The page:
So long as we love, we serve; so long as we are loved by others, I should say that we are almost indispensable; and no man is useless while he has a friend.
When I am grown to man's estate I shall be very proud and great. And tell the other girls and boys Not to meddle with my toys.
In marriage, a man becomes slack and selfish, and undergoes a fatty degeneration of his moral being.
Man is a creature who lives not upon bread alone, but primarily by catchwords.
Vanity dies hard; in some obstinate cases it outlives the man.
Fiction is to the grown man what play is to the child; it is there that he changes the atmosphere and tenor of his life.
Keep your eyes open to your mercies. The man who forgets to be thankful has fallen asleep in life.
We do not go to cowards for tender dealing; there is nothing so cruel as panic; the man who has least fear for his own carcase, has most time to consider others.
Every man has a sane spot somewhere.
If a man loves the labour of his trade, apart from any question of success or fame, the gods have called him.
It is not likely that posterity will fall in love with us, but not impossible that it may respect or sympathize; so a man would rather leave behind him the portrait of his spirit than a portrait of his face.
No man is useless while he has a friend.
Of what shall a man be proud, if he is not proud of his friends?
So long as we are loved by others I should say that we are almost indispensable; and no man is useless while he has a friend.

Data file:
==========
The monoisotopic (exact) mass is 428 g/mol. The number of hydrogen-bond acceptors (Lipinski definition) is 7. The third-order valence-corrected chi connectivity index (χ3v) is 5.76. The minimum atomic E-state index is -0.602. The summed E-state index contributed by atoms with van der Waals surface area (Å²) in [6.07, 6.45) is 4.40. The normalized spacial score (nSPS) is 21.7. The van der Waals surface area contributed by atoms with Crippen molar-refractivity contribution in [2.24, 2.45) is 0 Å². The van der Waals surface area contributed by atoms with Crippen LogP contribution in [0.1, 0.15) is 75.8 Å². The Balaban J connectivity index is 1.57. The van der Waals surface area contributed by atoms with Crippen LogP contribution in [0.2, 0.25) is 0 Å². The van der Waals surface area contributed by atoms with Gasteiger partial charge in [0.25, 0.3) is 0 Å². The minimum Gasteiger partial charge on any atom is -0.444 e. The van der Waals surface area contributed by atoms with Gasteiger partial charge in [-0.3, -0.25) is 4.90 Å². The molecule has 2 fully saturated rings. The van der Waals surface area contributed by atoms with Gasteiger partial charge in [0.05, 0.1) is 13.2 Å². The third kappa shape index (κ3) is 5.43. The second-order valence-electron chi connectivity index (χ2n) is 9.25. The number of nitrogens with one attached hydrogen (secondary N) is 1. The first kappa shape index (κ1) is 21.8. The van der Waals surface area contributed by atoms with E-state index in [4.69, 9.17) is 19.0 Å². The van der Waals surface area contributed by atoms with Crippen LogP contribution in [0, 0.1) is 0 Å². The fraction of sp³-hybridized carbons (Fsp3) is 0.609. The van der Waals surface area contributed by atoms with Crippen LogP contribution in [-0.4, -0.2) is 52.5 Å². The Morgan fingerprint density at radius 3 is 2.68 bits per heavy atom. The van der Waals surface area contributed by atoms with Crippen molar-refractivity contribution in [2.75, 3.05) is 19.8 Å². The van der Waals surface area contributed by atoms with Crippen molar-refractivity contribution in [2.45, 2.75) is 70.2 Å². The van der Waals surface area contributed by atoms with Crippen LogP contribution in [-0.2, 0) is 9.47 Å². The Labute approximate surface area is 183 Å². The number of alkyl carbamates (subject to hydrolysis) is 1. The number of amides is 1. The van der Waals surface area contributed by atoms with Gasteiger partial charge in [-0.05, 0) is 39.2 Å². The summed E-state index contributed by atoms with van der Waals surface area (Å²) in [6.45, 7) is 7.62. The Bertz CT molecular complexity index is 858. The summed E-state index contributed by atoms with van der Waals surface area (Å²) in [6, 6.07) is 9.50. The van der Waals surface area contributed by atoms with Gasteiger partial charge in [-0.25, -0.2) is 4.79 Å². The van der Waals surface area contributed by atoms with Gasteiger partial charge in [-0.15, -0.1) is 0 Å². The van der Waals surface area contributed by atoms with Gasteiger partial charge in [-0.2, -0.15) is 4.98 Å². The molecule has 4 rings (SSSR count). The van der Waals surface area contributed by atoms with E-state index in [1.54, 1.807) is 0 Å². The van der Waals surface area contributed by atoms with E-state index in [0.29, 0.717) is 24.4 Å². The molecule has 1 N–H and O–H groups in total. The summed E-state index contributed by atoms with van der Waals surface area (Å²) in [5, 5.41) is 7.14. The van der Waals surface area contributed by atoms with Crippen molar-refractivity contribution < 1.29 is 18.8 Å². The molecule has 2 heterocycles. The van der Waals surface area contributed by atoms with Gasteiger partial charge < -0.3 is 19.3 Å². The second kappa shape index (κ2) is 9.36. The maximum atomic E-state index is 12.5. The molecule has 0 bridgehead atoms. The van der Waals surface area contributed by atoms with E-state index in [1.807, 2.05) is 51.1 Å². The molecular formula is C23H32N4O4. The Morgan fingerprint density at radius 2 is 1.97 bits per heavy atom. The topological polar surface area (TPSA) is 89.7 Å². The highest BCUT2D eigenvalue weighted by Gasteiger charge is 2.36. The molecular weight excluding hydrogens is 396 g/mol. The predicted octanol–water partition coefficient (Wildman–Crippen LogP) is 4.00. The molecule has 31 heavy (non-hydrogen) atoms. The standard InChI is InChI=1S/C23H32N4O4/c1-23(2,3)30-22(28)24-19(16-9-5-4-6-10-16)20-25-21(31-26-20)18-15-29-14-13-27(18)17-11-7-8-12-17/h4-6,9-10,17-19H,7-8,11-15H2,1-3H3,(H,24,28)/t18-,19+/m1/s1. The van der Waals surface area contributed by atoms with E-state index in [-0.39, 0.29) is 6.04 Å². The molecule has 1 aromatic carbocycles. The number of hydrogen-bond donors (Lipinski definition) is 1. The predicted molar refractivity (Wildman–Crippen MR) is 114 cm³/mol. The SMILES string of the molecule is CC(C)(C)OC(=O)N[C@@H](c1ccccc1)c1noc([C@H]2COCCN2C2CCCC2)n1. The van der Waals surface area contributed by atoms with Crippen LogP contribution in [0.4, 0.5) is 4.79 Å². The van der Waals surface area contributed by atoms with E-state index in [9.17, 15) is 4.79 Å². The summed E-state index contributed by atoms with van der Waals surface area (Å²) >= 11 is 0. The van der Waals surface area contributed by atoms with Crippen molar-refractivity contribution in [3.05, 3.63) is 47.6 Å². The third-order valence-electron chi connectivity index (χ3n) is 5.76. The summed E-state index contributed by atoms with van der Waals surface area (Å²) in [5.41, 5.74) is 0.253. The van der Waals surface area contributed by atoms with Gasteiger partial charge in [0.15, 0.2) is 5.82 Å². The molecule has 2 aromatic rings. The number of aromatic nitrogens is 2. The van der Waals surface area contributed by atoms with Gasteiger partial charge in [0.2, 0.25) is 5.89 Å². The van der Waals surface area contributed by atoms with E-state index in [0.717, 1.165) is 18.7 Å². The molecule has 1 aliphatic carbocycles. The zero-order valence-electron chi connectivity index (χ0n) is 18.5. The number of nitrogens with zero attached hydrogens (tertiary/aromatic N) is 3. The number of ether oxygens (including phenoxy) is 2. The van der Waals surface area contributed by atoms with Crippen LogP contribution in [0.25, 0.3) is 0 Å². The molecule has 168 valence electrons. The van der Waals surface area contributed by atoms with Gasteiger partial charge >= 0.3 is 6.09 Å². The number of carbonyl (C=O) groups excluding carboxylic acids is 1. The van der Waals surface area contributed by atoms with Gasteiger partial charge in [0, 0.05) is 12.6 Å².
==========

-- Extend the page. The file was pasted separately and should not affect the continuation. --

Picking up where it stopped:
That man is a success who has lived well, laughed often and loved much.
When a torrent sweeps a man against a boulder, you must expect him to scream, and you need not be surprised if the scream is sometimes a theory.
This is still the strangest thing in all man's travelling, that he should carry about with him incongruous memories.
Every man is his own doctor of divinity, in the last resort.
Let any man speak long enough, he will get believers.
Already an old man, he ventured on his Highland tour; and his heart, bound with triple brass, did not recoil before twenty-seven individual cups of tea.
Whenever the moon and stars are set, Whenever the wind is high, All night long in the dark and wet, A man goes riding by. Late in the night when the fires are out, Why does he gallop and gallop about?
Of all my verse, like not a single line; But like my title, for it is not mine. That title from a better man I stole: Ah, how much better, had I stol'n the whole!
Bright is the ring of words When the right man rings them.